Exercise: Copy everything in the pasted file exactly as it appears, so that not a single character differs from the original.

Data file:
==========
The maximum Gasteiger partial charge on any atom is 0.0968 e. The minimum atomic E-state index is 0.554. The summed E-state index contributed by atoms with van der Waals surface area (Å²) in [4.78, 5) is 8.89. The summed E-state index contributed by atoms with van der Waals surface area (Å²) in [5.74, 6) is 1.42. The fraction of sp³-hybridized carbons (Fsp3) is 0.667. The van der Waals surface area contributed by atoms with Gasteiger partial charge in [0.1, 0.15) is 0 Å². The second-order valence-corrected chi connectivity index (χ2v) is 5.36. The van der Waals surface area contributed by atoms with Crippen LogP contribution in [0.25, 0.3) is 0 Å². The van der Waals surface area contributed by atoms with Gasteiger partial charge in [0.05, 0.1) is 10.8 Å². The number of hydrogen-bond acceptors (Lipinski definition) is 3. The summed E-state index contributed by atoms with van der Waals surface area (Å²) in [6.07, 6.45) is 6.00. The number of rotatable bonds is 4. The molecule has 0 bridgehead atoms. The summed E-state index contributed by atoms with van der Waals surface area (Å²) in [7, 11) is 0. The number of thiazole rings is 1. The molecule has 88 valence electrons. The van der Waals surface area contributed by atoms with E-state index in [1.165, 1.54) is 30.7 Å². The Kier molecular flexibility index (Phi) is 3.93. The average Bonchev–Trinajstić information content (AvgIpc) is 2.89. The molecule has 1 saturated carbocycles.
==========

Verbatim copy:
The maximum Gasteiger partial charge on any atom is 0.0968 e. The minimum atomic E-state index is 0.554. The summed E-state index contributed by atoms with van der Waals surface area (Å²) in [4.78, 5) is 8.89. The summed E-state index contributed by atoms with van der Waals surface area (Å²) in [5.74, 6) is 1.42. The fraction of sp³-hybridized carbons (Fsp3) is 0.667. The van der Waals surface area contributed by atoms with Gasteiger partial charge in [0.1, 0.15) is 0 Å². The second-order valence-corrected chi connectivity index (χ2v) is 5.36. The van der Waals surface area contributed by atoms with Crippen LogP contribution in [0.25, 0.3) is 0 Å². The van der Waals surface area contributed by atoms with Gasteiger partial charge in [0.05, 0.1) is 10.8 Å². The number of hydrogen-bond acceptors (Lipinski definition) is 3. The summed E-state index contributed by atoms with van der Waals surface area (Å²) in [6.07, 6.45) is 6.00. The number of rotatable bonds is 4. The molecule has 0 bridgehead atoms. The summed E-state index contributed by atoms with van der Waals surface area (Å²) in [7, 11) is 0. The number of thiazole rings is 1. The molecule has 88 valence electrons. The van der Waals surface area contributed by atoms with E-state index in [1.165, 1.54) is 30.7 Å². The Kier molecular flexibility index (Phi) is 3.93. The average Bonchev–Trinajstić information content (AvgIpc) is 2.89. The molecule has 1 saturated carbocycles.